Openmoko Neo Freerunner from SDG Systems Review

It’s been over a year since I have looked at anything from SDG Systems, but it is time to do so again.  SDG is now working with Koolu on the Openmoko Neo Freerunner.  Not only are they working with the standard Openmoko firmware, but they are also working on getting Google’s Android Operating System working on the Freerunner.  I will touch on both operating systems in this review, but first let’s look at the hardware.


The Freerunner isn’t just another platform that runs a Open Source operating system.  The hardware itself is also completely open.  You can download the schematics for the boards and the CAD files from the and make your own Freerunner of you have the resources.  The best part is any companies that can make the Openmoko, can also download these files and use them to make handsets.  The only stipulation is that you share and share alike, as they are available on the Creative Commons Share Alike license.  That means any modifications that you make to the devices you must share back with the community.

The version of the device I received had a 640×480 Touchscreen, an ARM9 Processor running at 400 MHz, both 2D and 3D acceleration, Triband GSM, 1200 mAh battery, 128 MB SRAM, 256 MB NAND Flash, microSD Slot, 2.5mm Headset, external GPS antenna connection, Wifi (802.11 b/g), Bluetooth 2.0 and 3axis motion sensors.  One thing missing from the current iteration of the hardware is HSDPA or 3G connectivity.  For SDG’s intended market, this may not be much of an issue, but for a consumer device it’s gradually beginning to become a deal breaker.  However, the Freerunner is not really a device that you would buy as a consumer.  More on this later.

I popped the SIM from my G1 into the Freerunner and made some test calls and I was rather impressed by the voice quality.  My Mom did say that she could here herself echoing on her end, but I didn’t here any of this.  I have heard this before on other phones and sometimes it was just a result of the phone system itself.  I don’t think this is because of the Freerunner; call quality was very good, in my opinion.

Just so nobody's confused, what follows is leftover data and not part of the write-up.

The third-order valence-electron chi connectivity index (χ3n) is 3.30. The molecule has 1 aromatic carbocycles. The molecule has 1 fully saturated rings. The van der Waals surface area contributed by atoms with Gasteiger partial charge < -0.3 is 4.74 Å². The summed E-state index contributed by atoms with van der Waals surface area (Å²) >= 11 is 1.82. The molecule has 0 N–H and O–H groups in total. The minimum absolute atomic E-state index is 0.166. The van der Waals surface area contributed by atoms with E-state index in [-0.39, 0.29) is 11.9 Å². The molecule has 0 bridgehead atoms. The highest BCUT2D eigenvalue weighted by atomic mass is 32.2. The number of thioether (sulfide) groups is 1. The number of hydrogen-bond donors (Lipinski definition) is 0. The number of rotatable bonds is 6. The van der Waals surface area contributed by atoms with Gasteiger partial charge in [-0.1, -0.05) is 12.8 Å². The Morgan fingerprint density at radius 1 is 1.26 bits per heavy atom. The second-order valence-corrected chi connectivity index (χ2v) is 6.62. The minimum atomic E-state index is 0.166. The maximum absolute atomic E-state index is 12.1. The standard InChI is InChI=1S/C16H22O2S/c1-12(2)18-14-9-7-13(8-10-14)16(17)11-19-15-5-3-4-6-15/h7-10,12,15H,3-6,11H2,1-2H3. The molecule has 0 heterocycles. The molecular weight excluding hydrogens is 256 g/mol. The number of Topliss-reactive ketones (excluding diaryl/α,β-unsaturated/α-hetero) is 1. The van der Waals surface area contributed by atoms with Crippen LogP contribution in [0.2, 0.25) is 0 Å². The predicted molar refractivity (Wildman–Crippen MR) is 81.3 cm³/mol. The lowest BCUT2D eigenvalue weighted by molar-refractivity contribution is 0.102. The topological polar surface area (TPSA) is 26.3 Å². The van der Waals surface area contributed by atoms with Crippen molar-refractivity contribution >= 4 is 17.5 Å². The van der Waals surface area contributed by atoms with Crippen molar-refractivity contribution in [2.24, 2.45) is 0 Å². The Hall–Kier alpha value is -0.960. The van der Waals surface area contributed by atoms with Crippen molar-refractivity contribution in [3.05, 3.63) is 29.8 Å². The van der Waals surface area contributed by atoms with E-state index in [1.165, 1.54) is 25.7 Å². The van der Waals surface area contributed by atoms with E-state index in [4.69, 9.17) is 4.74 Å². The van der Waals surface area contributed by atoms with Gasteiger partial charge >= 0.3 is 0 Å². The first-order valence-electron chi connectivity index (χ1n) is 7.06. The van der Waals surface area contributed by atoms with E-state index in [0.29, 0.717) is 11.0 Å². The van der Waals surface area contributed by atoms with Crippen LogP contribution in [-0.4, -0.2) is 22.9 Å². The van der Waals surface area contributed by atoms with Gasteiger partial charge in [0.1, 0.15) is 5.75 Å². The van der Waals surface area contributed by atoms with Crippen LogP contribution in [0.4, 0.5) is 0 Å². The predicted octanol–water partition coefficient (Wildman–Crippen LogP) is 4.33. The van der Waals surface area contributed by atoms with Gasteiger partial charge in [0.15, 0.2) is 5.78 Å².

The initial software I loaded on the Freerunner was Openmoko Om 2008, which is the most current iteration of the Openmoko software.  One thing I noticed was that they need some help designing icons, as they are all nondescript and somewhat hard to understand.  Thankfully they had text labels on each icon.

The interface is similar to Android, with the exception that there’s only one menu that drops down from the top and a series of soft buttons on the bottom of the screen and icons dominating the main screen.  The Openmoko interface isn’t very finger friendly and SDG included a stylus to help.

When sending text messages, the on screen keyboard also has predictive entry, so it’s actually pretty easy to tap text messages out.  The on screen keys are not thumb worthy, so keep the stylus nearby.

Openmoko also includes a Sudoku Game if you’re into that.

The contacts application seems pretty basic to me, but one thing I did like was the fact you could send a contact to the SIM card.  The G1 doesn’t even have this, and I wish it did at times!  With that said, it serves the purpose very nicely.

I tried to get WiFi working on Openmoko, and I was unable to figure out how to get it going.  Once it’s connected to a network, you can actually SSH into the device just like you can any Linux device.  As for applications, I didn’t really have enough time with the device to try and get many apps installed.  I wanted to concentrate more on the base apps as they were the ones that had the most polish.  Openmoko is a very promising platform, and if you have a preexisting X11 application, you can actually port it much easier as it runs X11 applications.  Porting them to the Openmoko platform should be fairly easy if you want to do this.